Early in his Congressional career, Paul D. Ryan, the Wisconsin representative and presumptive Republican vice-presidential nominee, would give out copies of Ayn Rand’s book “Atlas Shrugged” as Christmas presents. He described the novelist of heroic capitalism as “the reason I got into public service.” But what would Rand think of Mr. Ryan?
While Rand, an atheist, did enjoy a good Christmas celebration for its cheerful commercialism, she would have scoffed at the idea of public service. And though Mr. Ryan’s advocacy of steep cuts in government spending would have pleased her, she would have vehemently opposed his social conservatism and hawkish foreign policy. She would have denounced Mr. Ryan as she denounced Ronald Reagan, for trying “to take us back to the Middle Ages, via the unconstitutional union of religion and politics.”
Mr. Ryan’s youthful, feverish embrace of Rand and his clumsy attempts to distance himself from her is more than the flip-flopping of an ambitious politician: it is a window into the ideological fissures at the heart of modern conservatism.
Rand’s atheism and social libertarianism have long placed her in an uneasy position in the pantheon of conservative heroes, but she has proved irresistible to those who came of age in the baby boom and after. They found her iconoclasm thrilling, and her admirers poured into Barry M. Goldwater’s doomed 1964 presidential campaign, the Libertarian Party and the Cato Institute. After her death, in 1982, it became even easier for her admirers to ignore the parts of her message they didn’t like and focus on her advocacy of unfettered capitalism and her celebration of the individual.
Mr. Ryan is particularly taken by Rand’s black-and-white worldview. “The fight we are in here,” he once told a group of her adherents, “is a fight of individualism versus collectivism.” If she were alive, he said, Rand would do “a great job in showing us just how wrong what government is doing is.”
Rand’s anti-government argument rested on another binary opposition, between “producers” who create wealth and “moochers” who feed off them. This theme has endeared Rand, and Mr. Ryan, to the Tea Party, whose members believe they are the only ones who deserve government aid.
Yet when his embrace of Rand drew fire from Catholic leaders, Mr. Ryan reversed course with a speed that would make his running mate, Mitt Romney, proud. “Don’t give me Ayn Rand,” he told National Review earlier this year. “Give me Thomas Aquinas.” He claimed that his austere budget was motivated by the Catholic principle of subsidiarity, which holds that issues should be handled at the most local level possible, rather than Rand’s anti-government views.
This retreat to religion would have infuriated Rand, who believed it was impossible to separate government policies from their moral and philosophical underpinnings. Policies motivated by Christian values, which she called “the best kindergarten of communism possible,” were inherently corrupt.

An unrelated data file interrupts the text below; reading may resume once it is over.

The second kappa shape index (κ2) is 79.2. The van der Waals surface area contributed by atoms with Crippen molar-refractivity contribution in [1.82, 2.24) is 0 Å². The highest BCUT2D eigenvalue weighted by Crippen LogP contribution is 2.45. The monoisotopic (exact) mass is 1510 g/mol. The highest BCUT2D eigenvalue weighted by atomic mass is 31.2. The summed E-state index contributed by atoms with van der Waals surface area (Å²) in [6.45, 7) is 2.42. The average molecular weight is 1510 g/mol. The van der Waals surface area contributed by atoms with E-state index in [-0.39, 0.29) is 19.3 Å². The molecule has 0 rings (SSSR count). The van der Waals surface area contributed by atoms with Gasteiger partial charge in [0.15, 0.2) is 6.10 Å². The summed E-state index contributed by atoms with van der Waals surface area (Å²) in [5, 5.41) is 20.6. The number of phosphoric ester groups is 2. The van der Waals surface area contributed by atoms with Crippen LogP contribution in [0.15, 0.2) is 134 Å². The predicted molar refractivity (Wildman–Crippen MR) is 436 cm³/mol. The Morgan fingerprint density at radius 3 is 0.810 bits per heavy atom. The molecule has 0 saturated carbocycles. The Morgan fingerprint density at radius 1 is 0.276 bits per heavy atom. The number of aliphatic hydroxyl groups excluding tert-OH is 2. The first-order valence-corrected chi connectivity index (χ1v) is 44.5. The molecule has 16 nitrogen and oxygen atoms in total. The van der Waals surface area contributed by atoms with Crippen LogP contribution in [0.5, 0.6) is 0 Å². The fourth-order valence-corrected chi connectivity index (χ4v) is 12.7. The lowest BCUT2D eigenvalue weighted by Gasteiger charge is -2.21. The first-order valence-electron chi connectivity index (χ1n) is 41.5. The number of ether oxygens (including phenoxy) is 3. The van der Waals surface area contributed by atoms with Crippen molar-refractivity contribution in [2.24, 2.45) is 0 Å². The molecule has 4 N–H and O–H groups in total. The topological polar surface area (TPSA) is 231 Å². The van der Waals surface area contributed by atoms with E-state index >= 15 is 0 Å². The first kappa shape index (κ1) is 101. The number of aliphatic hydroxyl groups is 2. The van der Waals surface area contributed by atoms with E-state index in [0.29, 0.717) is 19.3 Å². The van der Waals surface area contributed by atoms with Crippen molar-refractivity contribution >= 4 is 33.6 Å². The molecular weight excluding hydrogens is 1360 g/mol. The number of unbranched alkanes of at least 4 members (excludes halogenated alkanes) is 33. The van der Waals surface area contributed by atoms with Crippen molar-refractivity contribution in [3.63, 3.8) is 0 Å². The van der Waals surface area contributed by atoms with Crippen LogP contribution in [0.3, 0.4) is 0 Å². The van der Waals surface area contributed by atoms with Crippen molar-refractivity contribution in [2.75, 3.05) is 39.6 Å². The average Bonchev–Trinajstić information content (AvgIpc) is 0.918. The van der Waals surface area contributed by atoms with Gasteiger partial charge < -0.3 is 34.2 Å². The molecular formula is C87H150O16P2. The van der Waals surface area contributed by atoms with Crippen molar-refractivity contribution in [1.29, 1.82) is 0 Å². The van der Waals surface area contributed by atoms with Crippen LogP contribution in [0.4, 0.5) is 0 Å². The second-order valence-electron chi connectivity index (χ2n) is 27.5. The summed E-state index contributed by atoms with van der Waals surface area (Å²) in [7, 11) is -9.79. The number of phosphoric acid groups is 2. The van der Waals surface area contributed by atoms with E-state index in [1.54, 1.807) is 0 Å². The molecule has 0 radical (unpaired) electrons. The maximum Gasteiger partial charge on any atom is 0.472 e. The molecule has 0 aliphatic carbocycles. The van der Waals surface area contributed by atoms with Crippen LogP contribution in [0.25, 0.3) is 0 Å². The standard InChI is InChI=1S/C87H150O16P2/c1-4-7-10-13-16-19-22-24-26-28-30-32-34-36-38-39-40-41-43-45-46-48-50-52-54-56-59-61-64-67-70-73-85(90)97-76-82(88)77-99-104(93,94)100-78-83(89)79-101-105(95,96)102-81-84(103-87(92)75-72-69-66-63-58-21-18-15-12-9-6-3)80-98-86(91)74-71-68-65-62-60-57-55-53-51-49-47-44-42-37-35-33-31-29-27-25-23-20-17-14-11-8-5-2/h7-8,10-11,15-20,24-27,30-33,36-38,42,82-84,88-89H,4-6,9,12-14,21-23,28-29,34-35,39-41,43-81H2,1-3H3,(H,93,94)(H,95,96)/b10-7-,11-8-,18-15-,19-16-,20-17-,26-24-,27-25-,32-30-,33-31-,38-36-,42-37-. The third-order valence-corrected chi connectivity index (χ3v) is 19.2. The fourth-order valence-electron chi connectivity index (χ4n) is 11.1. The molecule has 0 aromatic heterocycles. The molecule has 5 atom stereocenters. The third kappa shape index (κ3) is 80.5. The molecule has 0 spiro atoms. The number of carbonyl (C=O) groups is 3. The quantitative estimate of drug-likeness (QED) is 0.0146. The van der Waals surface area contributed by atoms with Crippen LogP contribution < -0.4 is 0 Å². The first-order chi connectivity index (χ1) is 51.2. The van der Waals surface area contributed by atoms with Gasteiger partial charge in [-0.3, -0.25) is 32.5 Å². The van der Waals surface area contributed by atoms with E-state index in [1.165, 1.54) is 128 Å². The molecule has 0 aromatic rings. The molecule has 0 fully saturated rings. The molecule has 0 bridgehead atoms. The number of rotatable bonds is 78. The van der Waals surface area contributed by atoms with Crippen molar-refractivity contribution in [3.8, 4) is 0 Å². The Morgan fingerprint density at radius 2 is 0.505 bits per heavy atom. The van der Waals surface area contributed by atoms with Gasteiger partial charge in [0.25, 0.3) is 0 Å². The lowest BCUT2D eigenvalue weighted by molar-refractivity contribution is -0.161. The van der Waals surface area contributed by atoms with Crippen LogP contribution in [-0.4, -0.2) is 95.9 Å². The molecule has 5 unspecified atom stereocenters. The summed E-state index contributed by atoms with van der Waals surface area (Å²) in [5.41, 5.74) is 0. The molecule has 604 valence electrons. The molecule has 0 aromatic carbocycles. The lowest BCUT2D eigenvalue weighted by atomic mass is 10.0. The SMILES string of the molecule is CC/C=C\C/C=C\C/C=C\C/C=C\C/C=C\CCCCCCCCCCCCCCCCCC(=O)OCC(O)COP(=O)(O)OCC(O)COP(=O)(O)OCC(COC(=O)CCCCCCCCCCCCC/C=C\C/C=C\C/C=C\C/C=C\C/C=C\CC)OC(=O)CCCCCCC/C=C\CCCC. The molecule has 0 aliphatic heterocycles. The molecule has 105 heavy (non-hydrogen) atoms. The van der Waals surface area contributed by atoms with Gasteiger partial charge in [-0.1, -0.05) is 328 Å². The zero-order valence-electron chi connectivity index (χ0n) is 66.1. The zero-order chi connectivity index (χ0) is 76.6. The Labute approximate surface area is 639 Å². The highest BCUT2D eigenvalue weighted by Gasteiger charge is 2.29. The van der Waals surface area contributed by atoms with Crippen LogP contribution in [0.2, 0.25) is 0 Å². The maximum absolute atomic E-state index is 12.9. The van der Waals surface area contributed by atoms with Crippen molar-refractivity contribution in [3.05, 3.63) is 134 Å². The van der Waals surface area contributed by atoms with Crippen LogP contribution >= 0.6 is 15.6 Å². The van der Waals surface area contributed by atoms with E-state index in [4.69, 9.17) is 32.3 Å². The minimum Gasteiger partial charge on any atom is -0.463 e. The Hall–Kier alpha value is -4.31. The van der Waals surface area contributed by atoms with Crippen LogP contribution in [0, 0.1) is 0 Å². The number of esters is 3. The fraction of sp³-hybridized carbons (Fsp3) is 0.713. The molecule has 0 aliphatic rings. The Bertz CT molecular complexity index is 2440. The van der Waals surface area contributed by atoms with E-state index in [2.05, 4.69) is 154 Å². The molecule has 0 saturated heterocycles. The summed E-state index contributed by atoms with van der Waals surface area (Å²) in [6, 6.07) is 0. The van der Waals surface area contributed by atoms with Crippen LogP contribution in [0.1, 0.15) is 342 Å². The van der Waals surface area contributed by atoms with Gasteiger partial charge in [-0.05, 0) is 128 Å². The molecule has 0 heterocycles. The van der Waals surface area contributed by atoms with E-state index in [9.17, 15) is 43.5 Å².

Free-market capitalism, she said, needed a new, secular morality of selfishness, one she promoted in her novels, nonfiction and newsletters. Conservative contemporaries would have none of it: William F. Buckley Jr. criticized her “desiccated philosophy” and Whittaker Chambers dubbed her “Big Sister.”
Mr. Ryan’s rise is a telling index of how far conservatism has evolved from its founding principles. The creators of the movement embraced the free market, but shied from Rand’s promotion of capitalism as a moral system. They emphasized the practical benefits of capitalism, not its ethics. Their fidelity to Christianity grew into a staunch social conservatism that Rand fought against in vain.
Mr. Ryan has attempted a similar pirouette, but it is too late: driven by the fever of the Tea Party and drawing upon a wellspring of enthusiasm for Rand, politicians like Mr. Ryan have set the philosophy of “Atlas Shrugged” at the core of modern Republicanism.
In so doing, modern conservatives ignore the fundamental principles that animated Rand: personal as well as economic freedom. Her philosophy sprang from her deep belief in the autonomy and independence of each individual. This meant that individuals could not depend on government for retirement savings or medical care. But it also meant that individuals must be free from government interference in their personal lives.
Years before Roe v. Wade, Rand called abortion “a moral right which should be left to the sole discretion of the woman involved.” She condemned the military draft and American involvement in Vietnam. She warned against recreational drugs but thought government had no right to ban them. These aspects of Rand do not fit with a political view that weds fiscal and social conservatism.
Mr. Ryan’s selection as Mr. Romney’s running mate is the kind of stinging rebuke of the welfare state that Rand hoped to see during her lifetime. But Mr. Ryan is also what she called “a conservative in the worst sense of the word.” As a woman in a man’s world, a Jewish atheist in a country dominated by Christianity and a refugee from a totalitarian state, Rand knew it was not enough to promote individual freedom in the economic realm alone. If Mr. Ryan becomes the next vice president, it wouldn’t be her dream come true, but her nightmare.